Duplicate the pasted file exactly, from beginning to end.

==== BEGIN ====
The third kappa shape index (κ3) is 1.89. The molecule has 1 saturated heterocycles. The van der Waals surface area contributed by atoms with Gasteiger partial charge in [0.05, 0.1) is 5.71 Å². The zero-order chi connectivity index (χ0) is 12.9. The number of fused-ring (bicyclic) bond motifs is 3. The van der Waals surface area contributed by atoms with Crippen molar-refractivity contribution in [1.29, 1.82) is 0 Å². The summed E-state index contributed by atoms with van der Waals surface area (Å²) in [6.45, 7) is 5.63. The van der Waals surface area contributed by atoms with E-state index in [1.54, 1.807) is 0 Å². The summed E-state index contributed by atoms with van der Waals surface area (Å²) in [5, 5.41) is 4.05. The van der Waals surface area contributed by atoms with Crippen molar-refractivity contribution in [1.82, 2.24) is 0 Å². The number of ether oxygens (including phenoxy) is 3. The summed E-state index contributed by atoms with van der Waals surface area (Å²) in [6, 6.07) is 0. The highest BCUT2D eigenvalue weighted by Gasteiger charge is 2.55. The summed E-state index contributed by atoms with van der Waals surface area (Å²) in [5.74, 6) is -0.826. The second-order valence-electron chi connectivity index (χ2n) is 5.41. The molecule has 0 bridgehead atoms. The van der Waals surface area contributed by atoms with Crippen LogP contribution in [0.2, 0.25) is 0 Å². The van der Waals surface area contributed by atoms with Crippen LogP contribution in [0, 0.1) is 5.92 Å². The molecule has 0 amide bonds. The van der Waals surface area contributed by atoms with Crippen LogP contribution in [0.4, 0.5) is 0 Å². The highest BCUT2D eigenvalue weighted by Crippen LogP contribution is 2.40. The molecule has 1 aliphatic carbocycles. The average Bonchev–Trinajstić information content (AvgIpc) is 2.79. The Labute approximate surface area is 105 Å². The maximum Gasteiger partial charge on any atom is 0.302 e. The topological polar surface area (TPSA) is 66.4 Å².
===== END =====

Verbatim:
The third kappa shape index (κ3) is 1.89. The molecule has 1 saturated heterocycles. The van der Waals surface area contributed by atoms with Gasteiger partial charge in [0.05, 0.1) is 5.71 Å². The zero-order chi connectivity index (χ0) is 12.9. The number of fused-ring (bicyclic) bond motifs is 3. The van der Waals surface area contributed by atoms with Crippen molar-refractivity contribution in [1.29, 1.82) is 0 Å². The summed E-state index contributed by atoms with van der Waals surface area (Å²) in [6.45, 7) is 5.63. The van der Waals surface area contributed by atoms with E-state index in [1.54, 1.807) is 0 Å². The summed E-state index contributed by atoms with van der Waals surface area (Å²) in [5, 5.41) is 4.05. The van der Waals surface area contributed by atoms with Crippen molar-refractivity contribution in [1.82, 2.24) is 0 Å². The number of ether oxygens (including phenoxy) is 3. The summed E-state index contributed by atoms with van der Waals surface area (Å²) in [6, 6.07) is 0. The highest BCUT2D eigenvalue weighted by Gasteiger charge is 2.55. The summed E-state index contributed by atoms with van der Waals surface area (Å²) in [5.74, 6) is -0.826. The second-order valence-electron chi connectivity index (χ2n) is 5.41. The molecule has 0 bridgehead atoms. The van der Waals surface area contributed by atoms with Crippen LogP contribution in [0.2, 0.25) is 0 Å². The van der Waals surface area contributed by atoms with Crippen LogP contribution in [0, 0.1) is 5.92 Å². The molecule has 0 amide bonds. The van der Waals surface area contributed by atoms with Crippen LogP contribution in [0.4, 0.5) is 0 Å². The highest BCUT2D eigenvalue weighted by Crippen LogP contribution is 2.40. The molecule has 1 aliphatic carbocycles. The average Bonchev–Trinajstić information content (AvgIpc) is 2.79. The Labute approximate surface area is 105 Å². The maximum Gasteiger partial charge on any atom is 0.302 e. The topological polar surface area (TPSA) is 66.4 Å².